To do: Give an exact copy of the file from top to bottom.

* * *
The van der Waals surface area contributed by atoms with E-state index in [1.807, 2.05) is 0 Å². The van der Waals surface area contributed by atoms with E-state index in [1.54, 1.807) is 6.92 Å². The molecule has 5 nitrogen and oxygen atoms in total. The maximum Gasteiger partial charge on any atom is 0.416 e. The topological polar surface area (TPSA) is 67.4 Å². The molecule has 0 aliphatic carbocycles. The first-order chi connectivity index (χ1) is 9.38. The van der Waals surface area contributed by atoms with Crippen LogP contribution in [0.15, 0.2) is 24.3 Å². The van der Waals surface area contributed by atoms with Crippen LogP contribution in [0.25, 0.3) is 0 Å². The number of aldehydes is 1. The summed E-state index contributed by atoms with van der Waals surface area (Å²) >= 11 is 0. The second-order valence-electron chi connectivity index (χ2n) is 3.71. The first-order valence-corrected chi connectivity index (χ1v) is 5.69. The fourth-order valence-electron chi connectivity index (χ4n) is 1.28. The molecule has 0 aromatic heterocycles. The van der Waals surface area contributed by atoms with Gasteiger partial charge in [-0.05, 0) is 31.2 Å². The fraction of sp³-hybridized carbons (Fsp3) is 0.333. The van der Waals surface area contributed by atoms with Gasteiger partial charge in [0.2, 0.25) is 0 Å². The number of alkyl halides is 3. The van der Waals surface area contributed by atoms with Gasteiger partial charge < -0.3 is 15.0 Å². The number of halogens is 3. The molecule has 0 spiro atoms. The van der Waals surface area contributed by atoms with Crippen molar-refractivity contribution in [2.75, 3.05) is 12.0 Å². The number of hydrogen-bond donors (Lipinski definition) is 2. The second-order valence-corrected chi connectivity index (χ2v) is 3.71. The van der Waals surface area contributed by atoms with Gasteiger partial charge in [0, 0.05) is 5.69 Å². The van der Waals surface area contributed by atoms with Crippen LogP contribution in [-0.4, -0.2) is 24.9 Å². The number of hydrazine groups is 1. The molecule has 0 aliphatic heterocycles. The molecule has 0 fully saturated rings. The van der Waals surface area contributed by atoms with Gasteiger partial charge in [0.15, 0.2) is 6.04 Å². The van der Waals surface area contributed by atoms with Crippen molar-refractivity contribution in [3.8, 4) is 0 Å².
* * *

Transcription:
The van der Waals surface area contributed by atoms with E-state index in [1.807, 2.05) is 0 Å². The van der Waals surface area contributed by atoms with E-state index in [1.54, 1.807) is 6.92 Å². The molecule has 5 nitrogen and oxygen atoms in total. The maximum Gasteiger partial charge on any atom is 0.416 e. The topological polar surface area (TPSA) is 67.4 Å². The molecule has 0 aliphatic carbocycles. The first-order chi connectivity index (χ1) is 9.38. The van der Waals surface area contributed by atoms with Crippen LogP contribution in [0.15, 0.2) is 24.3 Å². The van der Waals surface area contributed by atoms with Crippen LogP contribution in [0.25, 0.3) is 0 Å². The number of aldehydes is 1. The summed E-state index contributed by atoms with van der Waals surface area (Å²) >= 11 is 0. The second-order valence-electron chi connectivity index (χ2n) is 3.71. The first-order valence-corrected chi connectivity index (χ1v) is 5.69. The fourth-order valence-electron chi connectivity index (χ4n) is 1.28. The molecule has 0 aromatic heterocycles. The van der Waals surface area contributed by atoms with Gasteiger partial charge in [-0.05, 0) is 31.2 Å². The fraction of sp³-hybridized carbons (Fsp3) is 0.333. The van der Waals surface area contributed by atoms with Gasteiger partial charge in [0.2, 0.25) is 0 Å². The number of alkyl halides is 3. The van der Waals surface area contributed by atoms with Gasteiger partial charge < -0.3 is 15.0 Å². The number of halogens is 3. The molecule has 0 spiro atoms. The van der Waals surface area contributed by atoms with Crippen molar-refractivity contribution in [2.75, 3.05) is 12.0 Å². The number of hydrogen-bond donors (Lipinski definition) is 2. The second-order valence-corrected chi connectivity index (χ2v) is 3.71. The van der Waals surface area contributed by atoms with Gasteiger partial charge in [0, 0.05) is 5.69 Å². The van der Waals surface area contributed by atoms with Crippen LogP contribution in [-0.4, -0.2) is 24.9 Å². The number of hydrazine groups is 1. The molecule has 0 aliphatic heterocycles. The molecule has 0 fully saturated rings. The van der Waals surface area contributed by atoms with Gasteiger partial charge in [0.15, 0.2) is 6.04 Å². The van der Waals surface area contributed by atoms with Crippen molar-refractivity contribution in [3.8, 4) is 0 Å².